The sine function can take a complex argument. e.g. sin(x + iy)

But does it get used that way in any field? Either practical (e.g. electrical engineering) or in other fields of math? Naturally, I am not interested in trivial examples where the real or imaginary part of the argument is always zero.

I've asked elsewhere and the best anyone has come up with is that it can be a 2D solution of the Laplace equation. Anything more substantial? Any other interesting properties? Anyone stumbled upon it in deep in some analysis somewhere? Or is it really never used?

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    $\begingroup$ I've always been under the impression that engineers love the complex sine function because of its conformal properties. Namely it maps the strip $ \lbrace z = x + iy \in \mathbf{C} : |x| < \pi/2, y >0\rbrace $ to the upper half plane, making it easier to do line integrals. $\endgroup$ – stankewicz Sep 23 '10 at 12:43
  • $\begingroup$ By the time you're willing to plug in and receive complex values, why work with sine instead of complex exponentials? $\endgroup$ – Allen Knutson Sep 24 '10 at 17:45

It turns up in a functional equation for the Gamma function, $\Gamma(s)\Gamma(1-s)={\pi\over\sin\pi s}$. From there one goes on to the functional equation for the Riemann zeta-function, $$\zeta(s)=2(2\pi)^{s-1}\Gamma(1-s)\sin(\pi s/2)\zeta(1-s)$$ The million dollar question is where are the (complex) zeros of $\zeta(s)$?

  • $\begingroup$ Thanks for this answer. I've attempted to incorporate it in the Wikipedia article, but it's still a bit beyond me, so please help with the wording if it's off. en.wikipedia.org/wiki/Sine#Usage_of_complex_sin $\endgroup$ – Pengo Oct 2 '10 at 7:30
  • $\begingroup$ What you've written at Wikipedia looks OK to me. But my answer was only ever intended to start the ball rolling - I'm sure the sine function with complex arguments has many uses beyond Gamma and zeta functions, and I'm surprised there was so little activity on this question. $\endgroup$ – Gerry Myerson Oct 2 '10 at 12:26

Euler discovered an infinite product expansion for the sine function,

$$ \sin z=z\prod_{k\geq 1}\left(1-\frac{z^2}{k^2\pi^2}\right) $$ by analogy with the factorization of a polynomial with known zeroes (i.e. roots) into linear terms. In order for this to be true, it is crucial to know all zeros, real as well as complex. As a consequence of the product formula, Euler evaluated zeta function at even integers in terms of Bernoulli numbers.

Euler gave an interesting proof of the product formula based on the idea with zeros, where it is shown that the products of $n$ factors approximate $\sin z$ as $n\to\infty.$ I've read some recent papers making this proof entirely rigorous (e.g. cited in Varadarajan's Bull of AMS article). The first step is to write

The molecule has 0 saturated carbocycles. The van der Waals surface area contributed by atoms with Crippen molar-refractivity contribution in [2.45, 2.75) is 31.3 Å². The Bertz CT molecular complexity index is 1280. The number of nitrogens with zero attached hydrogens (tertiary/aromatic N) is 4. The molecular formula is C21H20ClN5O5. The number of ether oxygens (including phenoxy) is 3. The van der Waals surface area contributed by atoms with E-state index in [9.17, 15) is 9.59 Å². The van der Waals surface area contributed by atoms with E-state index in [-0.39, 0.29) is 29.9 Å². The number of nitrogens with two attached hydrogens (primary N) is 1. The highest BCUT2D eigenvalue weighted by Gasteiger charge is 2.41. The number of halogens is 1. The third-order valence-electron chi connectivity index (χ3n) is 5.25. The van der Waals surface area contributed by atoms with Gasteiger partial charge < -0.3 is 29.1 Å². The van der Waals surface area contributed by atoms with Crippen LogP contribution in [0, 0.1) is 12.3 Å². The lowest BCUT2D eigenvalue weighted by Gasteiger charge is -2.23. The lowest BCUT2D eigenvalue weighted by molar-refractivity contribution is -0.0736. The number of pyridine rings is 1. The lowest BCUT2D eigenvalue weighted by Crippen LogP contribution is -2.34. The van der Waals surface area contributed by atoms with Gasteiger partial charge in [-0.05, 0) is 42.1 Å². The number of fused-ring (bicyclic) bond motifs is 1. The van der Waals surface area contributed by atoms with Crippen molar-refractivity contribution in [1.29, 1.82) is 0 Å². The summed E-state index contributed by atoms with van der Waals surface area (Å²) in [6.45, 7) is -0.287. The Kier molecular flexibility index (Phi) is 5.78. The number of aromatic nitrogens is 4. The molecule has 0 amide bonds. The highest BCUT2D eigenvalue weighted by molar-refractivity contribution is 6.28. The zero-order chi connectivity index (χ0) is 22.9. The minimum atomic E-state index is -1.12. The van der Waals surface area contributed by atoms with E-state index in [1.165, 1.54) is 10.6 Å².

$$ \sin z=\frac{1}{2i}(e^{iz}-e^{-iz})= \frac{1}{2i}\lim_{n\to\infty}\left(\left(1+\frac{iz}{n}\right)^n-\left(1-\frac{iz}{n}\right)^n\right). $$

A standard proof of the product formula in complex analysis textbooks (due to Weierstrass?) also crucially relies on the fact that $\sin z$ is a complex analytic function, rather than merely real analytic.

  • $\begingroup$ I think it's actually easier (in this specific case) to prove the product formula with real numbers directly, rather than with Weierstrauss products (although of course Weierstrauss products are very useful for other things as well). First, prove by induction that $\sin (2n+1)x = p_n(\sin x)$ for some polynomial $p_n$ of degree $\leq 2n+1$. Now note that $\sin[ k \pi/(2n+1)]$ for $k=0,\pm 1, \pm 2, \ldots, \pm n$ are $2n+1$ distinct zeros of $p_n$. $\endgroup$ – Zen Harper Oct 9 '10 at 13:41
  • $\begingroup$ Thus we can factorise $p_n(\sin x)$ very nicely; we need the limit of $\frac{\sin \theta}{\theta}$ as $\theta \rightarrow 0$. Finally, fix $z$, let $x_n=z/(2n+1)$ and let $n \rightarrow \infty$. Some care is needed in proving convergence of the infinite product, but it does all work out, with no complex numbers used at any point. The only point where we use real numbers is the monotonicity of $\sin x$ for $|x|<\pi/2$, so actually this proof works equally well with real or complex numbers, I think. (I think I saw this years ago in Bromwich's Infinite Series - a wonderfully ancient book!) $\endgroup$ – Zen Harper Oct 9 '10 at 13:48

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